Canadá

Ontario government apologizes for alert about Pickering nuclear plant incident sent ‘in error’

Ontario’s solicitor general has apologized for an emergency message sent across the province early Sunday alerting residents about an incident at the Pickering nuclear generating station east of Toronto.

“The alert was issued in error to the public during a routine training exercise being conducted by the Provincial Emergency Operations Centre,” Sylvia Jones said in a statement on Sunday.

The alert system is tested twice daily to ensure it is ready in the event of an emergency, Jones told CBC News. In the course of that testing, she said, it appears someone mistakenly pushed the alert on a “live pathway” instead of a “test pathway.”

Who exactly is responsible for pushing out the alert, Jones said, is part of a larger investigation, which will be carried out by Emergency Management Ontario.

“There was no incident at the Pickering Nuclear Generating Station that should have triggered public notification. Nor was there ever any danger to the public or environment,” Jones added.”The government of Ontario sincerely apologizes for raising public concern and has begun a full investigation to determine how this error happened, and will take the appropriate steps to ensure this doesn’t happen again.”

Later on Sunday, OPG Chief Nuclear Officer Sean Granville said in a statement: “OPG has a sophisticated and robust notification process in place that we would immediately follow in the unlikely event of an incident at the station.

“I want to assure the public that there was no incident at the station, and the plant is operating as designed.”

Series of announcements little comfort to residents

At 7:24 a.m. ET, the alert was issued provincewide, saying an incident was reported at the station. The alert also said it applied to residents living within 10 kilometres of the station.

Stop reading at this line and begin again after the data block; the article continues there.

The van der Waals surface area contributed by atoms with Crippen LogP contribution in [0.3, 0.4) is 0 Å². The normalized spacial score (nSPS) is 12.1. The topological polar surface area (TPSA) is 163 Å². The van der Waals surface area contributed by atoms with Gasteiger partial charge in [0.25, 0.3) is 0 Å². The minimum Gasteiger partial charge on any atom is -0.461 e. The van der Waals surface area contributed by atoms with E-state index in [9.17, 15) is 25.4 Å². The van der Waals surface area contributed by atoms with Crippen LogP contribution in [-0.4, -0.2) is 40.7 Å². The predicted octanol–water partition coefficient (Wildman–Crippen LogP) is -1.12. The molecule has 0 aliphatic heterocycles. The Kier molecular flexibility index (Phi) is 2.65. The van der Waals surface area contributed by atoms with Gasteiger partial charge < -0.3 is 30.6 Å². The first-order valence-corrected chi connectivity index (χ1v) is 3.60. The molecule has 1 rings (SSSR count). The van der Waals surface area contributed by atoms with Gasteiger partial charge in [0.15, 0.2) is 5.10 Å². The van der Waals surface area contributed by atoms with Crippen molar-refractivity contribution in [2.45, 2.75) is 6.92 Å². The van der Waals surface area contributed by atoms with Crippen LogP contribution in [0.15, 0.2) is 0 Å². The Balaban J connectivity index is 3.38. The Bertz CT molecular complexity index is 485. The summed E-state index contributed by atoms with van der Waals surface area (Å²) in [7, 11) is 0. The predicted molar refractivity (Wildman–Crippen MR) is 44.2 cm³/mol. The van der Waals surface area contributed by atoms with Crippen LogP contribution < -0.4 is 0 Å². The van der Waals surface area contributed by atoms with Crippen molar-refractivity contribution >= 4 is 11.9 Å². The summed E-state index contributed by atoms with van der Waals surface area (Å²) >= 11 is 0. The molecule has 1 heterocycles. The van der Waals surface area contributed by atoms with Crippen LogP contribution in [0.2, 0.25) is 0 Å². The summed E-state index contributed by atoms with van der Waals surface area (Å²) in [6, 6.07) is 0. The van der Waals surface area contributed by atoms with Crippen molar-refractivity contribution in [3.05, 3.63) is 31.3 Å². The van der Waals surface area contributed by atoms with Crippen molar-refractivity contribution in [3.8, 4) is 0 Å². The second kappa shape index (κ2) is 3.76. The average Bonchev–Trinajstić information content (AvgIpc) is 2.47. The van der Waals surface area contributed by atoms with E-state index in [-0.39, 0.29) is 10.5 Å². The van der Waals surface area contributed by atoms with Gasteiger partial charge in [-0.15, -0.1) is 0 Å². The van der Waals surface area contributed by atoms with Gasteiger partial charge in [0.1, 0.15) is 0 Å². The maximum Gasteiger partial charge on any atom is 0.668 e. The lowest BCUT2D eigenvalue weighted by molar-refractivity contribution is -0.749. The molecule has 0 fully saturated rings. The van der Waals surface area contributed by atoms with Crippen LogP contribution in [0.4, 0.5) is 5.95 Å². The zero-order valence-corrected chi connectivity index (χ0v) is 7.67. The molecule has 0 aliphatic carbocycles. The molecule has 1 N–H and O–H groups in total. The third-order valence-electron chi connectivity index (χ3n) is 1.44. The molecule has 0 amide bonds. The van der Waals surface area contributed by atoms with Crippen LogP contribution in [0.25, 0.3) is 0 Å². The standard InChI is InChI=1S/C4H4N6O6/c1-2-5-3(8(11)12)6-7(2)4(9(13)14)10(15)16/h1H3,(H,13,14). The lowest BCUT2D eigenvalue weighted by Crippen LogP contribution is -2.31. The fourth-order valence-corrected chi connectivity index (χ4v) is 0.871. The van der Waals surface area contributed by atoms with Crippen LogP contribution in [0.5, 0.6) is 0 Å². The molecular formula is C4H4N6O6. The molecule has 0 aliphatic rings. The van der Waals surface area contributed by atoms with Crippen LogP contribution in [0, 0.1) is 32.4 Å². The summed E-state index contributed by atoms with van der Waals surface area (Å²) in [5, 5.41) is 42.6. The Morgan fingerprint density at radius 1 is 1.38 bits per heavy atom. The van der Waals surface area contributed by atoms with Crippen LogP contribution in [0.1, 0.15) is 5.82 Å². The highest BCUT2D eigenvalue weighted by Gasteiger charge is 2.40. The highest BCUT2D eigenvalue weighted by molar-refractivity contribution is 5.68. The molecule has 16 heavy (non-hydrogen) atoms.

“There has been NO abnormal release of radioactivity from the station and emergency staff are responding to the situation,” the alert read.

The alert said people near the station do not need to “take any protective actions at this time.”

In a tweet about 40 minutes later, Ontario Power Generation said the first alert was sent “in error.”

“There is no danger to the public or environment,” OPG said.

At 8:23 a.m., the office of Ontario Premier Doug Ford confirmed in an email to CBC Toronto that the alert was a mistake. The premier’s office said the Provincial Emergency Operations Centre sent the original alert.

“There is no safety incident and there is no danger to the public. The emergency alert was triggered in error,” said Kayla Iafelice, a spokesperson for the premier’s office. Further communication was promised.

At 9:12 a.m., nearly two hours after the first alert, the province sent out another emergency alert to reassure the public that the first alert was an error.

“There is NO active nuclear situation taking place at Pickering Nuclear Generating Station,” the second alert read. “The previous alert was sent in error. There is no danger to the public or environment. No further action is required.”

The City of Pickering also tweeted the alert was a mistake.

The series of announcements that a mistake was made seemed of little comfort to residents who expressed alarm about a possible serious situation nearby.

Pickering, Toronto mayors call for full investigation

Pickering Mayor Dave Ryan said on Sunday he is upset by the alert that was sent in error, and he and Toronto Mayor John Tory are continuing to call for a full investigation.